Mikveh - Jewish bath

The medieval mikveh is found on the site of the former Lázeňské náměstí (Bath Square). The Jewish mikveh served for symbolic ritual purification for Orthodox Jews before the beginning of the Sabbath and other Jewish holidays. It was used by women mostly following menstruation, before their wedding and after childbirth.

Sample imageThe mikveh is described in the Old Testament. Certain rules applied to its construction, meaning that the appearance of the mikveh is roughly the same whether seen in excavations from Biblical times and the few surviving medieval baths in Europe or in new structures.
The mikveh is, in essence, a brick tank in the shape of a cube located in the basement or ground floor of a house in the synagogue district. 5–7 steps generally lead down to the bottom of the mikveh. The bath has to contain clean natural water, must have an inflow and outflow of water, and must be deep enough for an adult person to be completely submerged.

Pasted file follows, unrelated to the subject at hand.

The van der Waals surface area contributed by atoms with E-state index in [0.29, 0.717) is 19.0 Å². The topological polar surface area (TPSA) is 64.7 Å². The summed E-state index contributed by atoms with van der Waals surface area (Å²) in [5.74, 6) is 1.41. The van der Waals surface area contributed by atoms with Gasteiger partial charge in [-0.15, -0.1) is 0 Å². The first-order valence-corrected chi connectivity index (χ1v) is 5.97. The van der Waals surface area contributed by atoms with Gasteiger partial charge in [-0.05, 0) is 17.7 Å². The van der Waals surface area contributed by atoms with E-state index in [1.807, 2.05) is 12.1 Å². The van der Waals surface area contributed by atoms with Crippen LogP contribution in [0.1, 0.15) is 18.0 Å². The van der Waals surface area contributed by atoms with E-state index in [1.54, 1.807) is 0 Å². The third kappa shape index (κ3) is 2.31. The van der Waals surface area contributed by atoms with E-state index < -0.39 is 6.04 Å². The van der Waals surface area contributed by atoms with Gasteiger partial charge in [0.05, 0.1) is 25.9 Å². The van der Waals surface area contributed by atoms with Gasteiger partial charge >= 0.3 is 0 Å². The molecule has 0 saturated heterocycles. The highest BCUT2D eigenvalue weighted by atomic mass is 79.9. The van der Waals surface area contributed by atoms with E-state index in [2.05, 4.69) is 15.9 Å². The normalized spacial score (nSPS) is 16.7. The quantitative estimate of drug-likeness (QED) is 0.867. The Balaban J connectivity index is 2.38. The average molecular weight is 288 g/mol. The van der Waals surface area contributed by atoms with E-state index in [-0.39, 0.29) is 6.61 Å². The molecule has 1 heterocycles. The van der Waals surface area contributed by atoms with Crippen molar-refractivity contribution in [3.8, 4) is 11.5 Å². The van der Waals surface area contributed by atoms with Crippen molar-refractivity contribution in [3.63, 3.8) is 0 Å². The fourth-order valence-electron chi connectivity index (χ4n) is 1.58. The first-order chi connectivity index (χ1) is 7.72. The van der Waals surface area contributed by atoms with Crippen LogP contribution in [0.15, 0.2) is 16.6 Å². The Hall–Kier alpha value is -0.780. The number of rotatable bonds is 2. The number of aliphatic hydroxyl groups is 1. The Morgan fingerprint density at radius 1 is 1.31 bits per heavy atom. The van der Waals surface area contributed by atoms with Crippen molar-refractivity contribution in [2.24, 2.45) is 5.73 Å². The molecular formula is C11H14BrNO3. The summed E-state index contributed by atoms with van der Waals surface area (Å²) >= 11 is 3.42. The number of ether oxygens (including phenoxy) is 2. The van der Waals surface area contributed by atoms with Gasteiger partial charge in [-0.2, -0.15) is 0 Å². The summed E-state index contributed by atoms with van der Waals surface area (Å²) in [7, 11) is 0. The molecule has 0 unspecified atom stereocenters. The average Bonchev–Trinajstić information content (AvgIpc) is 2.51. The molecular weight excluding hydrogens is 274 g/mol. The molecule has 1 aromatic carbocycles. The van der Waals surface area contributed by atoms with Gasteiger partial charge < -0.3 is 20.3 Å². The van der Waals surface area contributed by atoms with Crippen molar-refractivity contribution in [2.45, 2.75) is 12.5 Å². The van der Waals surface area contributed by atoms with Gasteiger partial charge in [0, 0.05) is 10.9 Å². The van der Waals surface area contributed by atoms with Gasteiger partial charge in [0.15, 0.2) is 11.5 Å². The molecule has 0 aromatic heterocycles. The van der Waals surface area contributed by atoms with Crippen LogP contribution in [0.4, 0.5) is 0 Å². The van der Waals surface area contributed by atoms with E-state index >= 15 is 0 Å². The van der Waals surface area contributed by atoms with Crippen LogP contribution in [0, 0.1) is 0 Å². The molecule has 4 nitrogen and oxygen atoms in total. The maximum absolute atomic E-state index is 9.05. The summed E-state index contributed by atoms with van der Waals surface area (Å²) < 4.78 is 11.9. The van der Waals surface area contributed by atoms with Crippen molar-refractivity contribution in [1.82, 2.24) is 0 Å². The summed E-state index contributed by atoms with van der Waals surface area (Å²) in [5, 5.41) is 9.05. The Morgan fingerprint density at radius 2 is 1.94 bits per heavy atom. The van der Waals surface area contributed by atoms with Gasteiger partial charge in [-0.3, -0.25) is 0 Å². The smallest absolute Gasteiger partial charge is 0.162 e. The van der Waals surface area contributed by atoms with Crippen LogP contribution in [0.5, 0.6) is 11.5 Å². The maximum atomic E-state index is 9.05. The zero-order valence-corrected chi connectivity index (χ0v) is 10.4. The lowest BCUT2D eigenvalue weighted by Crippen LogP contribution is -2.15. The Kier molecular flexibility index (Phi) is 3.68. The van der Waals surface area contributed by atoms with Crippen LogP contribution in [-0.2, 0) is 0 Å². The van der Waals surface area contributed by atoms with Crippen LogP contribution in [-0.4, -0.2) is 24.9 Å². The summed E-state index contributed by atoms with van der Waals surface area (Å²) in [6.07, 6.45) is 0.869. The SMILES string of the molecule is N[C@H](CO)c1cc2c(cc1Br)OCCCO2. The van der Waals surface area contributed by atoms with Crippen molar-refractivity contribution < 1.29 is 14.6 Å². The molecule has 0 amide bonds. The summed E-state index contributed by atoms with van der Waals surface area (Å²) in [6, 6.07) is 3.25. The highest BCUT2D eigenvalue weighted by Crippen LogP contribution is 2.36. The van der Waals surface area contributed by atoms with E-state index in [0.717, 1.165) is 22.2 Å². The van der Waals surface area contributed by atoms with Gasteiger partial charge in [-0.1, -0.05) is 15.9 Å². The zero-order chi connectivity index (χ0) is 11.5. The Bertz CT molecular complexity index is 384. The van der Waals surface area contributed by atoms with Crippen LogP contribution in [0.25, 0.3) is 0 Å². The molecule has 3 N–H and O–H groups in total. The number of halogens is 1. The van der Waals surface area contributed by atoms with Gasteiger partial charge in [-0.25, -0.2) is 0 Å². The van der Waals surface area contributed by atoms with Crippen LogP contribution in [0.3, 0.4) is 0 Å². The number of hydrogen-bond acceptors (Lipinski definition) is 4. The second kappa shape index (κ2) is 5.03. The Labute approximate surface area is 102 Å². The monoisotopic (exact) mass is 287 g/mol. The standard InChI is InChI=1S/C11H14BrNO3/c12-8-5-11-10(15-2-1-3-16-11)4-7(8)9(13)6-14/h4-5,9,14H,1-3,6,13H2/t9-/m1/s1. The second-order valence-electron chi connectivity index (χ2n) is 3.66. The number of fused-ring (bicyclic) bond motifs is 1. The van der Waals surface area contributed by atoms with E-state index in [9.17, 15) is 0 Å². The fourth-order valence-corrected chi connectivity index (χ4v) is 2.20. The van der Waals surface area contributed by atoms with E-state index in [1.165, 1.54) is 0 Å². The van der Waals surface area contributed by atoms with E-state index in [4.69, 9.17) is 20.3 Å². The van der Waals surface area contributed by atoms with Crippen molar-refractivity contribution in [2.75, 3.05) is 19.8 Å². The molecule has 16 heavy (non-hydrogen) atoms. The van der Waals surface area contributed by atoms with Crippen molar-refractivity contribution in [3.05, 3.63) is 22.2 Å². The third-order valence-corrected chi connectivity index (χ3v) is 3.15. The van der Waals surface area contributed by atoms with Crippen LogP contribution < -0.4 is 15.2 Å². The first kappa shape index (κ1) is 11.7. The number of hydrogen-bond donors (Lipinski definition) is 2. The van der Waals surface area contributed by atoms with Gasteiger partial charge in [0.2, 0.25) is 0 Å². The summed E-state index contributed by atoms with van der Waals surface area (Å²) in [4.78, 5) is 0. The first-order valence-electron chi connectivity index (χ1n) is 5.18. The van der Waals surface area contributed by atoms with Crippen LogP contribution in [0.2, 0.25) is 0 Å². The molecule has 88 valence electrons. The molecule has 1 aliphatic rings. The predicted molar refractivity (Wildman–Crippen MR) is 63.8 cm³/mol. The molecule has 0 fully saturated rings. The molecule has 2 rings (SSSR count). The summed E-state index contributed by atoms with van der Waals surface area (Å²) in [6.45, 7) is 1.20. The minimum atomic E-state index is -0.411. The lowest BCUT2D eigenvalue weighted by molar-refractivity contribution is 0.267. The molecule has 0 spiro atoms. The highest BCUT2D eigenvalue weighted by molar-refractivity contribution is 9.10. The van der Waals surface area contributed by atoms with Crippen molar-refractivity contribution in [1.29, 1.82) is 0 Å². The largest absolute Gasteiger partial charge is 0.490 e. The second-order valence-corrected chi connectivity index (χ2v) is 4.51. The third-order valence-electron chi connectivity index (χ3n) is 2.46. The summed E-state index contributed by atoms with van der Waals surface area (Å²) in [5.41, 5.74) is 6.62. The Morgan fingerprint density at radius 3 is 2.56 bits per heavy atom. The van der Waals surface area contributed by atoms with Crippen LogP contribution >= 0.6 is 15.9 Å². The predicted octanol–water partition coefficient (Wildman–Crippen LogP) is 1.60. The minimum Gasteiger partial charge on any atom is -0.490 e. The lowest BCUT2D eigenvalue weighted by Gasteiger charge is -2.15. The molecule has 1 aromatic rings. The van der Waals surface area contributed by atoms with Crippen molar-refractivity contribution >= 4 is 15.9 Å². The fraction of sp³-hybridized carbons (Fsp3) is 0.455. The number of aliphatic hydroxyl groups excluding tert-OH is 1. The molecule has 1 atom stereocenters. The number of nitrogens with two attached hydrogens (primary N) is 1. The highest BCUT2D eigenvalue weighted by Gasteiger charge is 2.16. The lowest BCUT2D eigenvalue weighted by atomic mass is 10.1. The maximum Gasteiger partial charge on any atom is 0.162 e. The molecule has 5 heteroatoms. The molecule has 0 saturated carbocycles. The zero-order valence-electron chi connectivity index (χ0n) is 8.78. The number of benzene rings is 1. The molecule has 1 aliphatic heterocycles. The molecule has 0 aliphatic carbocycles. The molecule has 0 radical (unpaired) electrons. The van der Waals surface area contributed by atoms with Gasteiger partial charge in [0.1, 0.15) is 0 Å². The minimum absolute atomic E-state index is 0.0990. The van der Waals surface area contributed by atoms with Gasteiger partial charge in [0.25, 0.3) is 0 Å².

The institution of ritual baths must have existed in all Jewish communities in Moravia, with perhaps a number of them in the larger ghettos. The mikveh in Mikulov was discovered by chance during archaeological research ordered before the beginning of new building work inside the town conservation area.
It was found in the cellar of a residential building, perfectly preserved, with merely a cave-in caused by a collapsed roof. It was estimated to be three hundred years old, which means that it must have been built during the 17th century.
The mikveh in Mikulov has been preserved thanks to the work of the Association of Friends of Jewish Culture in Mikulov. Mikulov Municipal Authority has undertaken the reconstruction itself, with the areas leading to the cellar and the mikveh itself being repaired and a new entrance to these subterranean areas being constructed. The mikveh has been opened to the public.


  • Brněnská (U Staré brány)
  • 692 01 Mikulov
  • tel.: +420 519 512 368
  • email: info@ckmerlin.cz

Opening hours

  • April – October
    Monday – Sunday 11.00 a.m. – 5.00 p.m.
  • access is free